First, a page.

Separation of startch and gluten: IV. Application of a rapid process to flours from various grades and types of wheat.

Download
  1. Get@NRC: Separation of startch and gluten: IV. Application of a rapid process to flours from various grades and types of wheat. (Opens in a new window)
DOIResolve DOI: http://doi.org/10.1139/cjr46f-016
AuthorSearch for: ; Search for:
TypeArticle
Journal titleCanadian Journal of Research
ISSN0366-6581
Volume24f
Issue2
Pages136139; # of pages: 4
AbstractA rapid process for separating starch and gluten from hard wheat patent flour (consisting of dispersal of a soft dough in water followed by screening) has been applied to pastry flour, whole wheat flour, and patent flours from the following wheats: No. 1 Northern, Hard Red Spring of high protein content; No. 2 Northern, Hard Red Spring of low protein content; No. 4 Northern, Hard Red Spring, severely damaged by frost; No. 2 C. W. Garnet; No.: C. W. Amber Durum; and No. 1 Alberta Red Winter. The original separation procedure required only minor modifications in spite of varying quantities and characteristics of the glutens of these flours. Whole wheat flour required a substantially greater amount of mixing water for the preparation of a satisfactory dough. Approximately 90% of the starch present in each flour was recovered. Starches from the patent flours had protein contents ranging from 0.49 to 0.64% while that from whole wheat flour contained 1.06% of protein. Recoveries of gluten from all flours were practically complete. Crude dry gluten prepared from patent flours contained 20 to 30% of starch while the bran–gluten fraction from whole wheat flour contained 9.9%.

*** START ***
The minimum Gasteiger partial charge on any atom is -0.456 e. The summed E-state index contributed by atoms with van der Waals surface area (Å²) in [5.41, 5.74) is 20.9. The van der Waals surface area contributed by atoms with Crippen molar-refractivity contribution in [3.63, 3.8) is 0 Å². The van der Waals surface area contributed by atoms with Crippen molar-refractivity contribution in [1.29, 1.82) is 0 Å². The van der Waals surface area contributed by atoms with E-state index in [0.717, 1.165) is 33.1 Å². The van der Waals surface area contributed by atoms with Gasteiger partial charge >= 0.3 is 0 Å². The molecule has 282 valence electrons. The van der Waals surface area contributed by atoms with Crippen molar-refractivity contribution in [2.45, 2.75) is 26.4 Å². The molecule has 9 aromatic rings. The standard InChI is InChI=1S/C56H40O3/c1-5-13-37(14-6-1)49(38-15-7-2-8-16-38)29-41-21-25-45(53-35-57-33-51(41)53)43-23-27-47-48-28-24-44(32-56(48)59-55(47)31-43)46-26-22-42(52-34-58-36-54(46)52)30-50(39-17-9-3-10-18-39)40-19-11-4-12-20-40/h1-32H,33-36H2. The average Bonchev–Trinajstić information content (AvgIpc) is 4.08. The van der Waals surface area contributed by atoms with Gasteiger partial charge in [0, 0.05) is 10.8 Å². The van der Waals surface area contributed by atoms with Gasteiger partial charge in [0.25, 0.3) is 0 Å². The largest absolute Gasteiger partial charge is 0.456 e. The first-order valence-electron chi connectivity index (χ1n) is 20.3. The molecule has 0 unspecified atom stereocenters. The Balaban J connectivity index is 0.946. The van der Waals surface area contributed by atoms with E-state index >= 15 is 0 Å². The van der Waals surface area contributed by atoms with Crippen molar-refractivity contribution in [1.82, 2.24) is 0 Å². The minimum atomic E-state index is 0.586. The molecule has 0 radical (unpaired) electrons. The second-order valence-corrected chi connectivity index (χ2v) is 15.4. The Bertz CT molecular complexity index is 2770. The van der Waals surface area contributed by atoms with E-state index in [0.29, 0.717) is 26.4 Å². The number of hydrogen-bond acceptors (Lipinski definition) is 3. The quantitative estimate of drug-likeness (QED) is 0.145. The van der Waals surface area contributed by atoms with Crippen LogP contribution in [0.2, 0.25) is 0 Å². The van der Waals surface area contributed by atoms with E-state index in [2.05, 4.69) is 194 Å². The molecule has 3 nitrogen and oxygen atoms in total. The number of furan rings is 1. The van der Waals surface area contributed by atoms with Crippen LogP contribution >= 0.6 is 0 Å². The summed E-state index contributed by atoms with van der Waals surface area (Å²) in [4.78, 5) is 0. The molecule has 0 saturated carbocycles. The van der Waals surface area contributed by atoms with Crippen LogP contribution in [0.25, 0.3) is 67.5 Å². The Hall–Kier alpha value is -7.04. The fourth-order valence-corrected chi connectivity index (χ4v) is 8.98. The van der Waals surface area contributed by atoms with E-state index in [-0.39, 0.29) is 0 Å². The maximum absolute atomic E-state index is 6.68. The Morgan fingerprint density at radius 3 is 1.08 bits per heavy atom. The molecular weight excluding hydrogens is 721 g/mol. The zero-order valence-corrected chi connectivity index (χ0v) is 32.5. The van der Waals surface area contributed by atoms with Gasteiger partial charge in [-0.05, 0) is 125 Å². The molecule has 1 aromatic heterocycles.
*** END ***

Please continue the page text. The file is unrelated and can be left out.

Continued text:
Publication date
LanguageEnglish
AffiliationNational Research Council Canada
Peer reviewedYes
NPARC number21274479
Export citationExport as RIS
Report a correctionReport a correction
Record identifierfa99854c-7215-4a0c-87f4-2e23c42e5d3d
Record created2015-03-16
Record modified2016-05-09
Bookmark and share
  • Share this page with Facebook (Opens in a new window)
  • Share this page with Twitter (Opens in a new window)
  • Share this page with Google+ (Opens in a new window)
  • Share this page with Delicious (Opens in a new window)